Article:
An essential reference for any botanist working in Zambia, this comprehensive list of vernacular plant names is not only cross-referenced to the most up to date scientific nomenclature, but also comprises the most comprehensive review of the uses of Zambian plants ever published.
Zane Grey was a disappointed aspirant to major league baseball and an unhappy dentist when he belatedly decided to take up writing at the age of thirty. He went on to become the most successful American author of the 1920s, a significant figure in the early development of the film industry, and a central player in the early popularity of the Western.
Thomas H. Pauly's work is the first full-length biography of Grey to appear in over thirty years. Using a hitherto unknown trove of letters and journals, including never-before-seen photographs of his adventures--both natural and amorous--Zane Grey has greatly enlarged and radically altered the current understanding of the superstar author, whose fifty-seven novels and one hundred and thirty movies heavily influenced the world's perception of the Old West.
One of the century’s most enduring American writers, Zane Grey left a legacy to our national consciousness that far outstrips the literary contribution of his often predictable plots and recurring themes. How did Grey capture the attention of millions of readers and promote the Western fantasy that continues to occupy many of the world’s leisure hours? This study assesses the Zane Grey phenomenon by examining Grey’s romantic novels in the context of his life and era.
Grey, whose roots were in Zanesville, Ohio, was the son of a dentist and practiced dentistry himself in his early adulthood. He threw over that life for one of adventure, traveling throughout the world in search of excitement, a course that ultimately led him to become one of America's most popular authors. But he also was dogged by depression and inertia that affected his ability and will to work.
In Zane Grey: Romancing the West, author Stephen J. May traces the career of Grey by analyzing the development of his novels and popularity and the degree to which that shaped his world.
The book also investigates Grey’s personal life—from his fling with Hollywood to his passion for deep-sea fishing—illuminating the literature that shaped America's vision of itself through one of its most enduring and cherished myths.
Zanzibar stands at the center of the Indian Ocean system’s involvement in the history of Eastern Africa. This book follows on from the period covered in Abdul Sheriff’s acclaimed Slaves, Spices and Ivory in Zanzibar.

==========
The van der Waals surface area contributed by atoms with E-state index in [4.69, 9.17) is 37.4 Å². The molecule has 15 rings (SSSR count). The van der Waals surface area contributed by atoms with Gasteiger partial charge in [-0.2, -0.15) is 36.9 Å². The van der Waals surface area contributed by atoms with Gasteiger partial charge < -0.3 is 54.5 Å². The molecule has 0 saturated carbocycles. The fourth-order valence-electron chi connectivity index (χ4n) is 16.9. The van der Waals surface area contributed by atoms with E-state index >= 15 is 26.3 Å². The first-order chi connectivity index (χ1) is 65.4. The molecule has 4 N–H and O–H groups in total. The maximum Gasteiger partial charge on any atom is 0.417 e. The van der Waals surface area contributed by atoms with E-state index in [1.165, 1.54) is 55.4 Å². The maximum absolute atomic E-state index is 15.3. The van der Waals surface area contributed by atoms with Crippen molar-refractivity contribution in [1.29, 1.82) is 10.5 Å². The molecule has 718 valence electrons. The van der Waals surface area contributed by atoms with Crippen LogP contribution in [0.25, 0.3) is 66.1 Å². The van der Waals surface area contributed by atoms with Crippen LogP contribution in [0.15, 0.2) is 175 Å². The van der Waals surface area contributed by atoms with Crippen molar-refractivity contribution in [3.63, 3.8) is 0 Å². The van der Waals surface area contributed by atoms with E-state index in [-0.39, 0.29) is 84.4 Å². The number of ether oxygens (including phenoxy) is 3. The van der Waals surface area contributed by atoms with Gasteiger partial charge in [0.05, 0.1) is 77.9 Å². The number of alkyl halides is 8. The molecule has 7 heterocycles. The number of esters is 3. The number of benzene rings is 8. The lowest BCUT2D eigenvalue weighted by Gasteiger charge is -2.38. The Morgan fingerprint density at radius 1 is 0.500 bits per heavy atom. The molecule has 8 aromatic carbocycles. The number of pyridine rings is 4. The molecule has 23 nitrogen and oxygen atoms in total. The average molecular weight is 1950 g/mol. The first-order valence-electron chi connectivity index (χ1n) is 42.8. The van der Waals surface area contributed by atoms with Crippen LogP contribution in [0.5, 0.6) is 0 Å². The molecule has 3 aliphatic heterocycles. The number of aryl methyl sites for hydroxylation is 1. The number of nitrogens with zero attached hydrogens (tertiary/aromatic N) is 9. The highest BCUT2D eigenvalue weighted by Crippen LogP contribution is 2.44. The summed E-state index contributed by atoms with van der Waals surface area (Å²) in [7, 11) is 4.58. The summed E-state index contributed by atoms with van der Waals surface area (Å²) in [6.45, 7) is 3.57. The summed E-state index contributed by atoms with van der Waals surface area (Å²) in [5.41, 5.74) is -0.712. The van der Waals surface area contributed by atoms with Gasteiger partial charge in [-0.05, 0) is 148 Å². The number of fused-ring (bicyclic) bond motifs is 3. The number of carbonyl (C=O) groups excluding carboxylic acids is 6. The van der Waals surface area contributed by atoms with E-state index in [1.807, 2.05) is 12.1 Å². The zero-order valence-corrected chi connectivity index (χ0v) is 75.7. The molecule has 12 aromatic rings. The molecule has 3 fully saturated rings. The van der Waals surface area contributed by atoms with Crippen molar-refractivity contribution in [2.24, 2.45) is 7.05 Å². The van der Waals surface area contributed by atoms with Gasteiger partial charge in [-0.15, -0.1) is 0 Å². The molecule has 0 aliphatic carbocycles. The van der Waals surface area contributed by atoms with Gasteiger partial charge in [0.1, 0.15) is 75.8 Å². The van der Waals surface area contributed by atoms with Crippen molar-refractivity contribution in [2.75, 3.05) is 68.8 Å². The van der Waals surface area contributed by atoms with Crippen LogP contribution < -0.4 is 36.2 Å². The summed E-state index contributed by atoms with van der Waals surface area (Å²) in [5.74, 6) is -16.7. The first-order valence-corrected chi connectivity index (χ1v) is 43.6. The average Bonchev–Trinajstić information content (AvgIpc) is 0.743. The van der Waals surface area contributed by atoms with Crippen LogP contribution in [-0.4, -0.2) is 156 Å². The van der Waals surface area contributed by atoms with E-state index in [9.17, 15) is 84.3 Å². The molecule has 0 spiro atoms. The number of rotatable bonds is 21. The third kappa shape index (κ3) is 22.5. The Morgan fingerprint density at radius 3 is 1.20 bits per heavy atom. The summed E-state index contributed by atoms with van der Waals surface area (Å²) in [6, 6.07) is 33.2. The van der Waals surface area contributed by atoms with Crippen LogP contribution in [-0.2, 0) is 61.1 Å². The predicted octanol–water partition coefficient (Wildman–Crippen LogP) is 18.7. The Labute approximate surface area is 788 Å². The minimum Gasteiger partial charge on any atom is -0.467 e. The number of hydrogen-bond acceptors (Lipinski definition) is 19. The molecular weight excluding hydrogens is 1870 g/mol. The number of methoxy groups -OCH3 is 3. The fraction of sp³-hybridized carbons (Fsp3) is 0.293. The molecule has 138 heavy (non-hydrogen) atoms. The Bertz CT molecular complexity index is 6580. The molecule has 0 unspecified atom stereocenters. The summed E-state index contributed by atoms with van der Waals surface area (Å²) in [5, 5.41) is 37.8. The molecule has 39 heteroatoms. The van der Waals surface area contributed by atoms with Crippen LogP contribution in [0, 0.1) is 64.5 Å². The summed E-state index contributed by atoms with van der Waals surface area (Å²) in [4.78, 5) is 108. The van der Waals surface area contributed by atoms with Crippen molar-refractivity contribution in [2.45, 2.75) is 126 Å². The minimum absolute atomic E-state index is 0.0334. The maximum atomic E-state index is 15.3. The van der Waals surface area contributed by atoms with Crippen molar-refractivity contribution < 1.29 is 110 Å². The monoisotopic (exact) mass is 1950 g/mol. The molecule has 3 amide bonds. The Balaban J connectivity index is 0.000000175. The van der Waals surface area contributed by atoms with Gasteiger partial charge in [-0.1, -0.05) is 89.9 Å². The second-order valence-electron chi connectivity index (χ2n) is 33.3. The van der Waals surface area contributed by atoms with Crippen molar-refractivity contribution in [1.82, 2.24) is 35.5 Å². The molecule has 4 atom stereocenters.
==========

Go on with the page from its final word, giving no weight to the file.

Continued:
The first part of the book shows the transition of Zanzibar from the commercial economy of the nineteenth century to the colonial economy of the twentieth century.
The authors begin with the abolition of the slave trade in 1873 that started the process of transformation. They show the transition from slavery to colonial “free” labor, the creation of the capitalist economy, and the resulting social contradictions. They take the history up to formal independence in 1963 with a postscript on the 1964 insurrection.
In the second part the authors analyze social classes. The landlords and the merchants were dominant in the commercial empire of the nineteenth century and had difficulties in adjusting to the colonial condition. At the same time the development of capitalist farmers and a fully proletarianized working class was hindered.
The conservative administration could not resolve the contradictions of colonial capitalism, and the formation of a united nationalist movement was hampered. This period culminated in the insurrection of 1964, but the revolution could not be consummated without mature revolutionary classes.
Zapata's Disciple: Essays
Martin Espada Northwestern University Press, 2016 Library of Congress PS3555.S53Z93 2016 | Dewey Decimal 814.54
The ferocious acumen with which the award-winning poet Martín Espada attacks issues of social injustice in Zapata’s Disciple makes it no surprise that the book has been the subject of bans in both Arizona and Texas, targeted for its presence in the Mexican American Studies curriculum of Tucson’s schools and for its potential to incite a riot among Texas prison populations. This new edition of Zapata’s Disciple, which won the 1999 Independent Publisher Book Award for Essay / Creative Nonfiction, opens with an introduction in which the author chronicles this history of censorship and continues his lifelong fight for freedom of expression. A dozen of Espada’s poems, tender and wry as they are powerful, interweave with essays that address the denigration of the Spanish language by American cultural arbiters, castigate Nike for the exploitation of its workers, reflect upon National Public Radio’s censorship of Espada’s poem about Mumia Abu- Jamal, and more. Zapata’s Disciple is a potent assault on the continued marginalization of Latinos and other poor and working-class citizens in American society, and the collection breathes with a revolutionary zeal that is as relevant now as when it was first published.